From low to high inflation: Implications for emerging market and developing economies
Updated: Apr 11
8 April 2022
In February 2022, global inflation rose to its highest level since 2008. Year-over-year inflation in advanced economies rose nearly ten-fold over the past year. That was before Russia’s invasion of Ukraine set commodity prices soaring. High and rising inflation has already been prompting many emerging market and developing-economy (EMDE) central banks to tighten monetary policy.
As the recent decision by the U.S. Federal Reserve shows, the economic fallout of the war in Ukraine is unlikely to derail announced plans of some major advanced-economy central banks to tighten monetary policies to rein in inflation. Should such policy tightening be faster than expected, it could lead to a sharp repricing of financial market risk in EMDEs and stifle economic recovery.
After declining in the first half of 2020, inflation in the majority of advanced economies and EMDEs rose sharply in 2021 and early 2022 on the back of the release of pent-up demand, persistent supply disruptions, and surging commodity prices. The inflation rise has been broad-based: around nine tenths of the countries experienced an uptick in inflation last year. Rising inflationary pressures have pushed up near-term inflation expectations in many countries, in particular after the war in Ukraine; in some economies, long-term inflation expectations have also crept up.
In advanced economies, after a gradual response initially, central banks have recently embarked on policy tightening cycle or are expected to begin to do so soon. On March 16, the U.S. Federal Reserve raised the fed funds rate by a widely-expected 25 basis points, and signaled a string of rate hikes by the end of 2022. Financial markets have significantly raised their expectations for the trajectory of policy rates at major central banks.
Tightening monetary cycle
Global consumer price inflation is envisioned to peak later this year and then decline gradually, helped by well-anchored expectations in most economies. Easing inflation is in line with the anticipated global growth slowdown over 2022-23, from an exceptionally strong rebound in 2021. However, inflation is already above target in over nine tenths of advanced economies and two thirds of EMDEs that adopt inflation targeting. There is also a risk that inflationary pressures do not abate in the near term, and instead cause a steady rise in inflation expectations.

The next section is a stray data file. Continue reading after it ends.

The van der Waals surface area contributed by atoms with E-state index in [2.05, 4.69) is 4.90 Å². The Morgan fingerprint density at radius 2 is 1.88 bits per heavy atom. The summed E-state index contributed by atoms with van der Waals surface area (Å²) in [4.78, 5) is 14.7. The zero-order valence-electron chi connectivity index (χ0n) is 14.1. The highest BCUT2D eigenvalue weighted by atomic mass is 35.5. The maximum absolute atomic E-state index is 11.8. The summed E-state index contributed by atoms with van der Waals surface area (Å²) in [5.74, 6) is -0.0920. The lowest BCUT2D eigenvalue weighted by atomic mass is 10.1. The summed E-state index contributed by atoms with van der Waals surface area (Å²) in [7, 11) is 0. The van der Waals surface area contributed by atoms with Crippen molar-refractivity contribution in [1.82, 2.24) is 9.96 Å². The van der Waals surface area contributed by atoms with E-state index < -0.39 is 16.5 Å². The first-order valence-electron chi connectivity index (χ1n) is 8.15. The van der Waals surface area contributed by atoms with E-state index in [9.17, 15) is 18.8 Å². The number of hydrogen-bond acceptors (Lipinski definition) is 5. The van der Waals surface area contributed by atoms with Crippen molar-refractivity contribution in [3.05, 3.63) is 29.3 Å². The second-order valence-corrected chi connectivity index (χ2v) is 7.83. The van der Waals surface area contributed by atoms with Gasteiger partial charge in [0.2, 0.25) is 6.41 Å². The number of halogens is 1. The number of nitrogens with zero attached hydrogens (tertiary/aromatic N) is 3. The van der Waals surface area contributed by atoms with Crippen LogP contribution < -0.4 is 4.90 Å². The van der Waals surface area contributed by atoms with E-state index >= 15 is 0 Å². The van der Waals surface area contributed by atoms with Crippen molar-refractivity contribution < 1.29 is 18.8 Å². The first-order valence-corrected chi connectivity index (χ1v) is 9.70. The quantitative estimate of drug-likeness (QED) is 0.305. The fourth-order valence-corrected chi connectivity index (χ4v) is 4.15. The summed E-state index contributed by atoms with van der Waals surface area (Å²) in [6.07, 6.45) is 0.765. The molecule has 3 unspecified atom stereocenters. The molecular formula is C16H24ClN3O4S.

If this risk materializes, advanced economy central banks may have no choice but to increase policy rates more rapidly than currently anticipated. A sudden upward shift in interest rate expectations in the United States could lead to a sharp repricing of risk by financial markets. The macroeconomic effects of an abrupt tightening of global financial conditions, as well as weaker consumer and business confidence, would compound the unwinding of global fiscal support and deepen the global slowdown underway. This could interact with heightened macroeconomic vulnerabilities in EMDEs to trigger an even sharper slowdown in growth as negative spillovers via confidence, trade, and commodity price channels would reduce private sector activity.
These countries would experience capital outflows in response to heightened investor risk aversion, leading to currency depreciation, which in turn would worsen debt burdens and further boost inflation. Foreign currency-denominated debt accounted for one-half or more of government debt in one-half of EMDEs in 2020. Even when not denominated in foreign currency, government and private debt at multi-decade highs makes these economies vulnerable to rising borrowing cost and rollover risk.
Adjusting policy responses
EMDE policymakers need to focus on calibration, credibility, and communication of their policies. This approach can go a long way in making these economies more resilient to sudden shifts in global financial markets.
For monetary policy, calibrating policy levers to get ahead of inflation without stifling the recovery will be key. For EMDEs, communicating monetary policy decisions clearly, leveraging credible monetary frameworks, and safeguarding central bank independence will also be critical to manage the cycle. On the financial side, policymakers must work to rebuild reserve buffers and realign prudential policy—including capital and liquidity buffers. In addition, they will need to bolster risk monitoring and enhance bankruptcy regimes.
With respect to fiscal policy, the message is much the same. The pace and magnitude of withdrawal of fiscal support must be finely calibrated and closely aligned with credible medium-term fiscal plans. Moreover, policymakers need to address investor concerns about long-run debt sustainability by strengthening fiscal frameworks, enhancing debt transparency, upgrading debt management functions, and improving the revenue and expenditure sides of the government balance sheet.
The findings, interpretations, and conclusions expressed in this blog are entirely those of the authors. They do not necessarily represent the views of the World Bank, its Executive Directors, or the countries they represent.